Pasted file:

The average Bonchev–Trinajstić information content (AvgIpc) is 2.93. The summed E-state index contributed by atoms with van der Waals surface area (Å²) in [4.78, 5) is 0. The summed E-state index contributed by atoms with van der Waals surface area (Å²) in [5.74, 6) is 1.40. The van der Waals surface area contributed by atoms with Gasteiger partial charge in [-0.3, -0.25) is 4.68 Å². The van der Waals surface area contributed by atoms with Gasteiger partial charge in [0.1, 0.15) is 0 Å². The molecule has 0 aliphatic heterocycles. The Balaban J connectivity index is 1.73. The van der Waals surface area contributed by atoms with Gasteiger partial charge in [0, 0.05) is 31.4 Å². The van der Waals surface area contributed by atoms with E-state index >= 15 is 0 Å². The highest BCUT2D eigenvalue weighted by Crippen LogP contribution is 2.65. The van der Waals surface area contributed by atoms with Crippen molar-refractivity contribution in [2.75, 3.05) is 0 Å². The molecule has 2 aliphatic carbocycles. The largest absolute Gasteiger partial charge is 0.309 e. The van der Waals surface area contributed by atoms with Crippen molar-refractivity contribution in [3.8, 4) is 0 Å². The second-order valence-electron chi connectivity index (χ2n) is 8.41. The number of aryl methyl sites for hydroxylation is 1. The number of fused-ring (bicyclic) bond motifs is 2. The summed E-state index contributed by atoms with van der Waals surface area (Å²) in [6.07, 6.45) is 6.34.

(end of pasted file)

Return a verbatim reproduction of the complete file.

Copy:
The average Bonchev–Trinajstić information content (AvgIpc) is 2.93. The summed E-state index contributed by atoms with van der Waals surface area (Å²) in [4.78, 5) is 0. The summed E-state index contributed by atoms with van der Waals surface area (Å²) in [5.74, 6) is 1.40. The van der Waals surface area contributed by atoms with Gasteiger partial charge in [-0.3, -0.25) is 4.68 Å². The van der Waals surface area contributed by atoms with Gasteiger partial charge in [0.1, 0.15) is 0 Å². The molecule has 0 aliphatic heterocycles. The Balaban J connectivity index is 1.73. The van der Waals surface area contributed by atoms with Gasteiger partial charge in [0, 0.05) is 31.4 Å². The van der Waals surface area contributed by atoms with E-state index >= 15 is 0 Å². The highest BCUT2D eigenvalue weighted by Crippen LogP contribution is 2.65. The van der Waals surface area contributed by atoms with Crippen molar-refractivity contribution in [2.75, 3.05) is 0 Å². The molecule has 2 aliphatic carbocycles. The largest absolute Gasteiger partial charge is 0.309 e. The van der Waals surface area contributed by atoms with Crippen molar-refractivity contribution in [3.8, 4) is 0 Å². The second-order valence-electron chi connectivity index (χ2n) is 8.41. The number of aryl methyl sites for hydroxylation is 1. The number of fused-ring (bicyclic) bond motifs is 2. The summed E-state index contributed by atoms with van der Waals surface area (Å²) in [6.07, 6.45) is 6.34.